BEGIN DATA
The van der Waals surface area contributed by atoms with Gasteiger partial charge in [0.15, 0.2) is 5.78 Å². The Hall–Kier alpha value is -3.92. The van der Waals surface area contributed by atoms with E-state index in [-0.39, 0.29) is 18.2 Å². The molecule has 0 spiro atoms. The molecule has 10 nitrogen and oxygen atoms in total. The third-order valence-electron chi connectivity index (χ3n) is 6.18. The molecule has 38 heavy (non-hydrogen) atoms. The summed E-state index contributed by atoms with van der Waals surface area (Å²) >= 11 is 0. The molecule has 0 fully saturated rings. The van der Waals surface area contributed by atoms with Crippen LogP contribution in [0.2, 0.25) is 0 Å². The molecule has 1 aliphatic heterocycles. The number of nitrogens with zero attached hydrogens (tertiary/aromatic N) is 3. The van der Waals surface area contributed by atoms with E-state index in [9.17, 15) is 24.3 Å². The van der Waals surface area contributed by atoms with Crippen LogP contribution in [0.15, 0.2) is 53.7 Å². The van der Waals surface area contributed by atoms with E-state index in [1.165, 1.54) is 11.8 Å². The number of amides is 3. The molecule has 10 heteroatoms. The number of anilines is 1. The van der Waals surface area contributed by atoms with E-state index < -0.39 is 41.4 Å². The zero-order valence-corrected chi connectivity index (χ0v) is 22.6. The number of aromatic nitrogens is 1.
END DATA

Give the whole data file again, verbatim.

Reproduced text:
The van der Waals surface area contributed by atoms with Gasteiger partial charge in [0.15, 0.2) is 5.78 Å². The Hall–Kier alpha value is -3.92. The van der Waals surface area contributed by atoms with E-state index in [-0.39, 0.29) is 18.2 Å². The molecule has 0 spiro atoms. The molecule has 10 nitrogen and oxygen atoms in total. The third-order valence-electron chi connectivity index (χ3n) is 6.18. The molecule has 38 heavy (non-hydrogen) atoms. The summed E-state index contributed by atoms with van der Waals surface area (Å²) >= 11 is 0. The molecule has 0 fully saturated rings. The van der Waals surface area contributed by atoms with Crippen LogP contribution in [0.2, 0.25) is 0 Å². The molecule has 1 aliphatic heterocycles. The number of nitrogens with zero attached hydrogens (tertiary/aromatic N) is 3. The van der Waals surface area contributed by atoms with E-state index in [9.17, 15) is 24.3 Å². The van der Waals surface area contributed by atoms with Crippen LogP contribution in [0.15, 0.2) is 53.7 Å². The van der Waals surface area contributed by atoms with E-state index in [1.165, 1.54) is 11.8 Å². The number of amides is 3. The molecule has 10 heteroatoms. The number of anilines is 1. The van der Waals surface area contributed by atoms with E-state index < -0.39 is 41.4 Å². The zero-order valence-corrected chi connectivity index (χ0v) is 22.6. The number of aromatic nitrogens is 1.